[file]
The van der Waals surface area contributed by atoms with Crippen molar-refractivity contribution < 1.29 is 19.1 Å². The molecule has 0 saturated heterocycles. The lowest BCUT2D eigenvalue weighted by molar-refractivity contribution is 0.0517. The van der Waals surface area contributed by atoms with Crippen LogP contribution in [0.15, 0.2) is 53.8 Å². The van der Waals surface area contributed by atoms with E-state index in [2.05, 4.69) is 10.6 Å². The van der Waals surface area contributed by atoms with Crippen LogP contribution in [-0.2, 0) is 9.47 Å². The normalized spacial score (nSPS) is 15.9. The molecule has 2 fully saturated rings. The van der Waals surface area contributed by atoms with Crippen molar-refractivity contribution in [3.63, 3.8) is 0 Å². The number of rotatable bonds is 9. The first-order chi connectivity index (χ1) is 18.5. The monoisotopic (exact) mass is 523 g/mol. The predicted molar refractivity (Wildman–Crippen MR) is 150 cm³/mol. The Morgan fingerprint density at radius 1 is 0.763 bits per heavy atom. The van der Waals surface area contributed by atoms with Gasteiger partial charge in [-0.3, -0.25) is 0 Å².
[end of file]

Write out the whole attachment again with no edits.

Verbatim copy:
The van der Waals surface area contributed by atoms with Crippen molar-refractivity contribution < 1.29 is 19.1 Å². The molecule has 0 saturated heterocycles. The lowest BCUT2D eigenvalue weighted by molar-refractivity contribution is 0.0517. The van der Waals surface area contributed by atoms with Crippen LogP contribution in [0.15, 0.2) is 53.8 Å². The van der Waals surface area contributed by atoms with E-state index in [2.05, 4.69) is 10.6 Å². The van der Waals surface area contributed by atoms with Crippen LogP contribution in [-0.2, 0) is 9.47 Å². The normalized spacial score (nSPS) is 15.9. The molecule has 2 fully saturated rings. The van der Waals surface area contributed by atoms with Crippen molar-refractivity contribution in [3.63, 3.8) is 0 Å². The number of rotatable bonds is 9. The first-order chi connectivity index (χ1) is 18.5. The monoisotopic (exact) mass is 523 g/mol. The predicted molar refractivity (Wildman–Crippen MR) is 150 cm³/mol. The Morgan fingerprint density at radius 1 is 0.763 bits per heavy atom. The van der Waals surface area contributed by atoms with Gasteiger partial charge in [-0.3, -0.25) is 0 Å².